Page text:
A revelatory retrospective on Mrinalini Mukherjee

The Met Breuer is honouring famous Indian sculptor with a comprehensive retrospective.

Installation view of Phenomenal Nature, Mrinalini Mukherjee at The Met Breuer, 2019. Courtesy The Metropolitan Museum of Art.
Installation view of Phenomenal Nature, Mrinalini Mukherjee at The Met Breuer, 2019. Courtesy The Metropolitan Museum of Art.

India and the world lost the talented sculptor Mrinalini Mukherjee in 2015 and now her career bests have reached New York’s The Met Breuer for a unique revelatory retrospective. Titled Phenomenal Nature: Mrinalini Mukherjee, the exhibition showcases the artist’s famous sculptures made from fibre, along with her ceramic and bronze works that she explored in the middle and latter parts of her career. To be continued till 29th September, 2019, the exhibition has been made possible thanks to Nita and Mukesh Ambani and the Reliance Foundation, with the support of the Estate of Brooke Astor, The Andy Warhol Foundation for the Visual Arts, and The Coby Foundation, Ltd.

Max Hollein, Director of The Met commented: “Mukherjee combined her mastery of modern sculpture with inspirations drawn from nature and local Indian tradition to create an outstanding – and ground-breaking – body of work. This important exhibition invites viewers to revel in the commanding presence of these mysterious and sensual objects, while appreciating the innovation and intuition she brought to her art.”

The only child of artists Benode Behari Mukherjee and Leela Mukherjee, Mrinalini studied painting, printmaking, and mural making at the M.S. University in Baroda and further honed her skills under the tutelage of famous artist K.G. Subramanyan, who incidentally had studied under her father. Her first experiments with fibre were conducted under his guidance. From there on she continued to work intuitively with fibre, sculpting without any prior sketches.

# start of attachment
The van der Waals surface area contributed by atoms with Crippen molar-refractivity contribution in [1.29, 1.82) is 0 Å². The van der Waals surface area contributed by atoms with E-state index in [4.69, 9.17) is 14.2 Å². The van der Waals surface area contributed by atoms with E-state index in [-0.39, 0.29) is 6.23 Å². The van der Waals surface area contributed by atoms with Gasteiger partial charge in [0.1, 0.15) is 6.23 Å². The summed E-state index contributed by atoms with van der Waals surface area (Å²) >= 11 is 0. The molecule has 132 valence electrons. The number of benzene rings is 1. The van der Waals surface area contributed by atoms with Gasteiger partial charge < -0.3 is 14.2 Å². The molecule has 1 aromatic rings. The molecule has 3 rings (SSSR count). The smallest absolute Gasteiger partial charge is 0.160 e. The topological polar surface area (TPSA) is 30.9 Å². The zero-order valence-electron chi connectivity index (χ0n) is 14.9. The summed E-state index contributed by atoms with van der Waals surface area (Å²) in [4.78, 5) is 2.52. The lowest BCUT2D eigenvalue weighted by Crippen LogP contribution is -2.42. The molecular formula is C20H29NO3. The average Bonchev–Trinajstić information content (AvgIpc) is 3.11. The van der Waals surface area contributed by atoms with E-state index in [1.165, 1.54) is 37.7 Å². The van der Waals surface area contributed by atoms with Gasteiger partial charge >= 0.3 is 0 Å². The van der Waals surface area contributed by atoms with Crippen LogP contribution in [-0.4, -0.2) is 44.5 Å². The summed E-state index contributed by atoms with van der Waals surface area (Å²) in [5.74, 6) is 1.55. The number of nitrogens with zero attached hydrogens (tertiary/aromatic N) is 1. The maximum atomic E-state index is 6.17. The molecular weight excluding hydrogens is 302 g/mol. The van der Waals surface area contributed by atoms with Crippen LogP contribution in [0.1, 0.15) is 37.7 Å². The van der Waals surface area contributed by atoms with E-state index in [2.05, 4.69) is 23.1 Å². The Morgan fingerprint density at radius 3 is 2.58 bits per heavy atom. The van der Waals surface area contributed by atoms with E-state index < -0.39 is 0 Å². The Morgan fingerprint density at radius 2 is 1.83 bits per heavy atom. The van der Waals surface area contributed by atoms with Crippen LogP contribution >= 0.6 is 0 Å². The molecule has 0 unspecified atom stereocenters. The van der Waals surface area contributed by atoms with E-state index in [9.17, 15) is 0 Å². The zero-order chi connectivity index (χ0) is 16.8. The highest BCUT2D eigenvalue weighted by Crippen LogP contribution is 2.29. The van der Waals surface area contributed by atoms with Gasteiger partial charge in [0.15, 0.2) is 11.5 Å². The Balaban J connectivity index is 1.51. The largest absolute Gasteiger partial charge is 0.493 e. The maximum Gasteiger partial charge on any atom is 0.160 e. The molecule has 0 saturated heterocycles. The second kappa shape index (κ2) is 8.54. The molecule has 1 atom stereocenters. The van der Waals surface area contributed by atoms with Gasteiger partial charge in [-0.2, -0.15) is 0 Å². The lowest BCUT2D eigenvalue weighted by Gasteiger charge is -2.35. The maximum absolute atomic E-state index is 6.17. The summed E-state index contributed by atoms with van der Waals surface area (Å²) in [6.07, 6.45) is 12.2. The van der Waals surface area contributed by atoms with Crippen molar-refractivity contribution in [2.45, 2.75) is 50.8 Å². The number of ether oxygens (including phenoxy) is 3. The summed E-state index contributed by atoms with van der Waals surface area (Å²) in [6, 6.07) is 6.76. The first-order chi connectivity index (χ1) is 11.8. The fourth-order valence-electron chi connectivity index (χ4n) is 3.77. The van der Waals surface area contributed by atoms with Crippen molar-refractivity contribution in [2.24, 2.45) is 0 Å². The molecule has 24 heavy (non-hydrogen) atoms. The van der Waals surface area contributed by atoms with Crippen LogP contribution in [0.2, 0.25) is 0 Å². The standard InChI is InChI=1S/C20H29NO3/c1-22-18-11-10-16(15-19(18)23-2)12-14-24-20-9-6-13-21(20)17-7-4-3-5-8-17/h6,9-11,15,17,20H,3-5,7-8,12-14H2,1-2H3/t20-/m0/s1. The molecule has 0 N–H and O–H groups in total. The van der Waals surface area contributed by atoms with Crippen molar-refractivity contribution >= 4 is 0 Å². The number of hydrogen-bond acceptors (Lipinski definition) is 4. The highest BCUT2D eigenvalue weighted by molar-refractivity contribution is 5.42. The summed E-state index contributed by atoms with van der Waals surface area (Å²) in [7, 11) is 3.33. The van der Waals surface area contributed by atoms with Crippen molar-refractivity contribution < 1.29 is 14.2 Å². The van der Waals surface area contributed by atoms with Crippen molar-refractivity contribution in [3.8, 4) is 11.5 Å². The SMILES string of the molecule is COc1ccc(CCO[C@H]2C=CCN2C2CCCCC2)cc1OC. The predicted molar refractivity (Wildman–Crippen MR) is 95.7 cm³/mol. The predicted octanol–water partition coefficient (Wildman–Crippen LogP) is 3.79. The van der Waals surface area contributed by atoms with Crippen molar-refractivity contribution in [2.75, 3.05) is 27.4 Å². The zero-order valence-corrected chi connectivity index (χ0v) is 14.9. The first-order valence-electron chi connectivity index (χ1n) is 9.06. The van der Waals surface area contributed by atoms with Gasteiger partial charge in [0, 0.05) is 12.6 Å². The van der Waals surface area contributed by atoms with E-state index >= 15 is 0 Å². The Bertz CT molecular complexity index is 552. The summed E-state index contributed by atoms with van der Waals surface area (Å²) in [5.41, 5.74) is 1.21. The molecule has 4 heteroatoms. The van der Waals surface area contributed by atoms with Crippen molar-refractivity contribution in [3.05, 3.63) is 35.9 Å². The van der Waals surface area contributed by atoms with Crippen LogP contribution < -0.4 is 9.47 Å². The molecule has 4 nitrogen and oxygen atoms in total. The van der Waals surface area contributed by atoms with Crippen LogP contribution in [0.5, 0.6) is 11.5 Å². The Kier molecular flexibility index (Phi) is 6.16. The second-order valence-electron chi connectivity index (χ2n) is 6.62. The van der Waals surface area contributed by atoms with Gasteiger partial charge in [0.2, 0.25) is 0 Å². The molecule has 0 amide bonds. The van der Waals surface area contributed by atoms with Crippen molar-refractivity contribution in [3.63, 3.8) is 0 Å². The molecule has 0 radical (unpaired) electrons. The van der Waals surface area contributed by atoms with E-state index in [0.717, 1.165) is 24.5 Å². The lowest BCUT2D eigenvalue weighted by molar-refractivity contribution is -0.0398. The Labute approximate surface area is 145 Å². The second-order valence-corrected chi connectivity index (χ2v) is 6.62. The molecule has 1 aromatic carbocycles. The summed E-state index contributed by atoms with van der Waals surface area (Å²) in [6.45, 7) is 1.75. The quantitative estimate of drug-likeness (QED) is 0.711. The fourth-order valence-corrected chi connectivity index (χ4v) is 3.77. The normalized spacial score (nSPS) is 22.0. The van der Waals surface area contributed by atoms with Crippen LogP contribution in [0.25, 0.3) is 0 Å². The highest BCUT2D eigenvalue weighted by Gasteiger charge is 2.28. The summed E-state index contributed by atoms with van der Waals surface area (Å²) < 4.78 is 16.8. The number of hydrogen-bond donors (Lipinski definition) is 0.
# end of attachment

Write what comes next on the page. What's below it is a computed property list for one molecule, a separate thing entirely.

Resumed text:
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The exhibition follows her journey as she explored the divide between abstraction and figuration and went on to adapt craft techniques with a modernist formalism. She pursued knotting as her primary technique, that lent a three-dimensional look to her fibre sculptures. Using natural as well as hand-dyed ropes, the forms she fashioned included large anthropomorphic pieces as well some with more sexual imageries and then some more that were suggestive of classical Indian sculptures. The forms often swayed between mysterious and sensual to even grotesque and unsettling.

The exhibition Phenomenal Nature: Mrinalini Mukherjee has been organised by Shanay Jhaveri, Assistant Curator of South Asian Art in The Met’s Department of Modern and Contemporary Art.

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